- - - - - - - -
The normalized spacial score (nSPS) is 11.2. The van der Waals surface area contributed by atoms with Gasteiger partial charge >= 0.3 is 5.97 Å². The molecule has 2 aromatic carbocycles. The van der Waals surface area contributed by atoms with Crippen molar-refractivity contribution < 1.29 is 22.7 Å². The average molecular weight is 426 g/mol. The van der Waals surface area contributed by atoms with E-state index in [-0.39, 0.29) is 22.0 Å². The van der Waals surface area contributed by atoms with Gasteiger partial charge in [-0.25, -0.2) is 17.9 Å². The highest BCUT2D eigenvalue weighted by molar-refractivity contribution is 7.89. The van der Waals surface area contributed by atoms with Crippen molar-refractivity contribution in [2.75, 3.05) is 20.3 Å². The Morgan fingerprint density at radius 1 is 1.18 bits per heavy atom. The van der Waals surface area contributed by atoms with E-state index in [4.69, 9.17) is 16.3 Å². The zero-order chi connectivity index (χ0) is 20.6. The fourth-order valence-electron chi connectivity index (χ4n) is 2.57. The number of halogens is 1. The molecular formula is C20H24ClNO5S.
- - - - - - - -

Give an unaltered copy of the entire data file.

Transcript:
The normalized spacial score (nSPS) is 11.2. The van der Waals surface area contributed by atoms with Gasteiger partial charge >= 0.3 is 5.97 Å². The molecule has 2 aromatic carbocycles. The van der Waals surface area contributed by atoms with Crippen molar-refractivity contribution < 1.29 is 22.7 Å². The average molecular weight is 426 g/mol. The van der Waals surface area contributed by atoms with E-state index in [-0.39, 0.29) is 22.0 Å². The van der Waals surface area contributed by atoms with Gasteiger partial charge in [-0.25, -0.2) is 17.9 Å². The highest BCUT2D eigenvalue weighted by molar-refractivity contribution is 7.89. The van der Waals surface area contributed by atoms with Crippen molar-refractivity contribution in [2.75, 3.05) is 20.3 Å². The Morgan fingerprint density at radius 1 is 1.18 bits per heavy atom. The van der Waals surface area contributed by atoms with E-state index in [4.69, 9.17) is 16.3 Å². The zero-order chi connectivity index (χ0) is 20.6. The fourth-order valence-electron chi connectivity index (χ4n) is 2.57. The number of halogens is 1. The molecular formula is C20H24ClNO5S.